MERCED — As temperature gauges go up, so does the graffiti.
Police from Merced and Atwater are reporting an increase in the form of vandalism, but they also have plans in place to fight back against those defacing their communities.
Detective Allen Adrian of the Merced Police Department, who focuses on graffiti and financial crimes, said he's seen "a drastic increase" in the amount of graffiti in the area.
With the weather warming up, tagging crews within the city and on the outskirts of the city are becoming more active, he said.
"I've noticed a lot of the graffiti involving highway tagging crews," Adrian said. "It's increased a lot. Some of these tagging crews that stick to the highway are now bleeding into the city."
Not all of the taggers are involved with street gangs, Adrian noted. Some are involved in groups that try to gain recognition by tagging their crew's name throughout a certain area.
Rivalries between crews can lead to fights and other conflicts as they cross out each other's name in the battle over territory, he added.
The Atwater Police Department has been dealing with similar issues. Lt. Sam Joseph said Atwater has had a spike in graffiti over the past few months.
He said the Police Department is reassembling its Special Crimes Unit, which had been shut down because of budget constraints. Since Atwater residents passed an additional half-cent sales tax aimed at augmenting public safety services, the department plans to reinstate that unit, Joseph said.
Part of the unit's purpose is to take on high-priority crimes that patrol officers don't always have time to deal with -- such as graffiti. Joseph hopes the crackdown on graffiti will deter some of those responsible.
Like Atwater, Merced officials are also taking steps to reduce graffiti.
About 15 to 20 cameras have been set up in graffiti-prone areas of the city and are moved around, said David Gonzalves, Merced's director of development services.
Merced also has a $172,000-a-year contract with a graffiti abatement company that plays a critical role in the city's push to rid itself of the vandalism. That contract runs through 2014.
Environmental Compliance Resources LLC, which operates in Merced, Atwater and other areas of the county, covers more than 100 tags a day in Merced, said Paul Creighton, the firm's chief executive officer.
The company identifies the graffiti by communicating with the police, getting tips from the public and patrolling high-traffic areas.
The main corridors through Merced are routinely patrolled, such as Highway 140, Highway 99, 16th Street, Olive Avenue, Parsons Avenue, Yosemite Avenue, G Street, M Street, R Street and the bike paths, Creighton said.
There are other patrol routes, but they're selected on a random basis.
The company has covered more than 2 million square feet of graffiti in Merced City since 2010, Creighton said.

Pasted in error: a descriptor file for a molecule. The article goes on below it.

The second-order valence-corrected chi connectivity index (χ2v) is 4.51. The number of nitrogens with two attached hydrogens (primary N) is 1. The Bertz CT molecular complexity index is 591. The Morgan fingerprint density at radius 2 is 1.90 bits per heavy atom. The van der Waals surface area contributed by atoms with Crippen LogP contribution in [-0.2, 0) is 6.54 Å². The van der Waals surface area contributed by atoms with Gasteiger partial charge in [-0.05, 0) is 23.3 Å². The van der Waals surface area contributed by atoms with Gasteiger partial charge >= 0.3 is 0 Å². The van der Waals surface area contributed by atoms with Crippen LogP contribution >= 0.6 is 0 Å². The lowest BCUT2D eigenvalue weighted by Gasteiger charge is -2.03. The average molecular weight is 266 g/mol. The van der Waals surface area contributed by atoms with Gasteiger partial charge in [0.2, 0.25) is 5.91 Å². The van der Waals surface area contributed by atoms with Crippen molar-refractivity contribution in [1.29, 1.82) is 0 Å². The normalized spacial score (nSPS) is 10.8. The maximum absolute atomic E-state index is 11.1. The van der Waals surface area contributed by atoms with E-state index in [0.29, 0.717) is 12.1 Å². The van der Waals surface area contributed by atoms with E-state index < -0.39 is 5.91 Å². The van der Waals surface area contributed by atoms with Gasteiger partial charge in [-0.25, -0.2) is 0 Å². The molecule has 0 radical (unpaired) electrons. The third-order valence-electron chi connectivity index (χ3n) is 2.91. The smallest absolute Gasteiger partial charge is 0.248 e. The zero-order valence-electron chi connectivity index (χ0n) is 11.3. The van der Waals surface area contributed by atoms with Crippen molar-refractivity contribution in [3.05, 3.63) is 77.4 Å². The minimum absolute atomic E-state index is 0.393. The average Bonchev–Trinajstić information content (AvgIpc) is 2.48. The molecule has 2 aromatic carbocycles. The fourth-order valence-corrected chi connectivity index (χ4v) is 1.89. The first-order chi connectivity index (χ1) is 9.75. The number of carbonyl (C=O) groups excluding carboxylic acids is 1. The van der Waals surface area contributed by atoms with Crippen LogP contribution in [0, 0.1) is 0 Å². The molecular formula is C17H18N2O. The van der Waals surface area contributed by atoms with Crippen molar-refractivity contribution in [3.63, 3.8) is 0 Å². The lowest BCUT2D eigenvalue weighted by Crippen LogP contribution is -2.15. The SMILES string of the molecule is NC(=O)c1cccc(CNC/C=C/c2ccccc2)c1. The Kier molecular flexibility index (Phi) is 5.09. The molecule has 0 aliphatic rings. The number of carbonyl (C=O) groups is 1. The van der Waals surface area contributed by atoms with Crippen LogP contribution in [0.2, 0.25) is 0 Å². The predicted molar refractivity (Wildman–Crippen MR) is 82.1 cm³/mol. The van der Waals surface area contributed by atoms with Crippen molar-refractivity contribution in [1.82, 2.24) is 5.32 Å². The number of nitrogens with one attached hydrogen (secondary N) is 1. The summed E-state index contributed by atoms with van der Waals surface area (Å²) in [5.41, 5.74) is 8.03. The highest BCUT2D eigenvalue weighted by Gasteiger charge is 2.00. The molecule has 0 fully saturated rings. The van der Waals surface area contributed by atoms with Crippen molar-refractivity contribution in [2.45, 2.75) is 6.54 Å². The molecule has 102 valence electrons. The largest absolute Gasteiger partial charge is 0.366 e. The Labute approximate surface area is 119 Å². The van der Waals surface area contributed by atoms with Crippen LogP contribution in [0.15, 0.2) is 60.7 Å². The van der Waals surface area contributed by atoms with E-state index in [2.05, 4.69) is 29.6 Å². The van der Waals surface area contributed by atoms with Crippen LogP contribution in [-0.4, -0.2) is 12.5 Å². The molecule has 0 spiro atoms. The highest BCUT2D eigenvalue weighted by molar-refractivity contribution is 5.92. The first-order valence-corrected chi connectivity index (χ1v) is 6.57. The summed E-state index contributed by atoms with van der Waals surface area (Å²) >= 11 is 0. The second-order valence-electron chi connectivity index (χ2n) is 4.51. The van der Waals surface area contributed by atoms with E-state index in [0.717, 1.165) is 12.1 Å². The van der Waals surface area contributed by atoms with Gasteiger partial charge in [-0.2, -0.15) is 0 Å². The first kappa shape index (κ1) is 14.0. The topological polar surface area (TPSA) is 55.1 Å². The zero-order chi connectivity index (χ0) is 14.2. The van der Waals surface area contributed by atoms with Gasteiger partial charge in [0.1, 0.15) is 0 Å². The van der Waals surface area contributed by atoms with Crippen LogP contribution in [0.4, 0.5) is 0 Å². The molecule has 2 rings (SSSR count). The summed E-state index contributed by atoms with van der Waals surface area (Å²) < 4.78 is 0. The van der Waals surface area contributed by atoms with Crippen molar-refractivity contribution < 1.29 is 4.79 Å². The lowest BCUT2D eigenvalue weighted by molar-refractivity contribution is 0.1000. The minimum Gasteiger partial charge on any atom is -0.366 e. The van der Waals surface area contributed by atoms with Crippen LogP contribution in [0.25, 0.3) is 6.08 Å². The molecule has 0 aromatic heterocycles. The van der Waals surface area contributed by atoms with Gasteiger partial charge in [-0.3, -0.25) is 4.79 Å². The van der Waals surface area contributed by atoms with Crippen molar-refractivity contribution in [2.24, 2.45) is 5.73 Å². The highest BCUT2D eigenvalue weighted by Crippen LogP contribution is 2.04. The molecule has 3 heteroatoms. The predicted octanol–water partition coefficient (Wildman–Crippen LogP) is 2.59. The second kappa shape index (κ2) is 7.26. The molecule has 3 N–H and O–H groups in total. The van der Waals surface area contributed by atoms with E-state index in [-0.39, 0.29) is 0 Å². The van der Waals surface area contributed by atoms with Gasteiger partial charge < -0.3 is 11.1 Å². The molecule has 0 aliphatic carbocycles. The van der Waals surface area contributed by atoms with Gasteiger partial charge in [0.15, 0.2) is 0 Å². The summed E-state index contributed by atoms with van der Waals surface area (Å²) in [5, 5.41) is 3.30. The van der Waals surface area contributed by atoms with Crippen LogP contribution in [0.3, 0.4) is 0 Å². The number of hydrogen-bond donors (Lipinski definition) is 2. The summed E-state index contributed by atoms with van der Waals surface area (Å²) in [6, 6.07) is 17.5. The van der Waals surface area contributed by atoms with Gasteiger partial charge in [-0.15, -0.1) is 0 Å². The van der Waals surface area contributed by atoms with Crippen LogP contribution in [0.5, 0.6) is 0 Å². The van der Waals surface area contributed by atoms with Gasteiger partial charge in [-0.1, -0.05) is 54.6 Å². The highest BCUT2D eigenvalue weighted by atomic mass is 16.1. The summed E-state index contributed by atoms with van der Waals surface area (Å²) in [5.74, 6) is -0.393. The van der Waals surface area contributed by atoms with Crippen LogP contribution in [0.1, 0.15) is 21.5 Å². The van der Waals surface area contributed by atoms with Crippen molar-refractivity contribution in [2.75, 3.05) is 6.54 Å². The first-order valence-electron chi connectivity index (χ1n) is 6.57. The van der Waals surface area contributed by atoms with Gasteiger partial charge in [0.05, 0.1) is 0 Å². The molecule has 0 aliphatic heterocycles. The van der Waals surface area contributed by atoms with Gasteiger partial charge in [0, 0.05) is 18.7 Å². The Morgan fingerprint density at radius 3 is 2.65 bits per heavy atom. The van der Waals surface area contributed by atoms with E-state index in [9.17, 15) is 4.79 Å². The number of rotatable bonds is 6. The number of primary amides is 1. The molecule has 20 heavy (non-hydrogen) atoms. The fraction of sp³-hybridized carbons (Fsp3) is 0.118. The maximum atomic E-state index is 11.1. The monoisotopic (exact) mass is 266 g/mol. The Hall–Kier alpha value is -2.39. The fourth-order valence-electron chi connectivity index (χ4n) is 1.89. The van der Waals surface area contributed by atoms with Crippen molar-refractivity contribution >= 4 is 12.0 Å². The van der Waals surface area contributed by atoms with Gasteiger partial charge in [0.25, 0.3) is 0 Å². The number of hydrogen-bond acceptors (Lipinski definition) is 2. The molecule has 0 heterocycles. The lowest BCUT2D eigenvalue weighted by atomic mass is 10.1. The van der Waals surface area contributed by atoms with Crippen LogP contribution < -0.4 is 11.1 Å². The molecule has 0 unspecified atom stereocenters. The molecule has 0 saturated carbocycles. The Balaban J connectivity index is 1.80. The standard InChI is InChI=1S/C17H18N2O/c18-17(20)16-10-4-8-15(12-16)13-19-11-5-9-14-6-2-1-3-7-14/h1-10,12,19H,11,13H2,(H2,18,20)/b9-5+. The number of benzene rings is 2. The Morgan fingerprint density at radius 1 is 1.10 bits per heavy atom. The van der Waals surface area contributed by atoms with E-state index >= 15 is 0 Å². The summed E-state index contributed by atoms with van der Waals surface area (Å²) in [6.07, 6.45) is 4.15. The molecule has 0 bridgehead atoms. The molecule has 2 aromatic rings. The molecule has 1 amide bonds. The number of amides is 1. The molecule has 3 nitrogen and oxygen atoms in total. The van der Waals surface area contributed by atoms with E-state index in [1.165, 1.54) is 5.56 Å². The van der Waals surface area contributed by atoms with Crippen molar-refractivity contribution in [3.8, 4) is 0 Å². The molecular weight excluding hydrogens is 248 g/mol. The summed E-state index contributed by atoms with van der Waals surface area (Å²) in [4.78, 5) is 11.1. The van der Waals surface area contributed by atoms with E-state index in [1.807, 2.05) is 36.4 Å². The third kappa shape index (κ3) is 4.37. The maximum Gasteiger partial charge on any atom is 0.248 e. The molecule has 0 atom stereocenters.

Environmental Compliance Resources matches paint to mask the graffiti.
In a push to be environmentally friendly, the company also recycles and restores discarded paint for use in its graffiti abatement trucks.
Adrian said communication between police and graffiti abatement groups is essential to fixing the problem. Once a tag is reported, it's often removed within a day to a day and a half.
"This town could look just destroyed in a matter of months" if it weren't for the city's graffiti abatement service, he said.
Although the police force and graffiti abatement can do a lot to quell graffiti, Adrian stressed the importance of parental intervention. Cans of spray paint, tagging in notebooks and paint markers are all indicators that a child may be involved in tagging, he said.
If a parent suspects his or her child may be involved in tagging, they can contact Adrian at (209) 385-4731.
Reporter Mike North can be reached at (209) 385-2453 or firstname.lastname@example.org.
Whom to call
Atwater Police: (209) 357-6396
Merced Environmental Compliance: (209) 761-0954
Livingston Public Works: (209) 394-8044
Los Banos Police: (209) 827-7070, ext. 224
Gustine Police: (209) 854-1010
Dos Palos Police: (209) 392-2176
Merced County Sheriff's dispatch: (209) 385-7445
Profile of a graffiti vandal
11 to 26 years old
Most high school age, 13 to 18 years old
All ethnic backgrounds
All economic and social backgrounds
Often very organized
View tagging as an extreme sport rather than a crime
Most discouraged from further activity after first serious police contact
Those not discouraged move on to more serious crimes, such as carjacking, burglaries, arson, etc.
Associates with skaters, party crews, ravers and sometimes gangs
Low self-esteem or looking to belong
Believe tagging is freedom of expression
Looking for notoriety
Extreme loyalty to other taggers
Views police as the adversary in a game
Tools used by graffiti vandals
Spray paint, shoe polish, permanent markers, acrylic paint, paint in a can, items or substances to etch windows
Types of graffiti vandalism
Communicative, hate crime, gang, tagger, artistic
Studies have shown that if graffiti is removed within
12 hours after it is applied, there is only a 5 percent chance of reoccurrence.
Source: Merced Police Department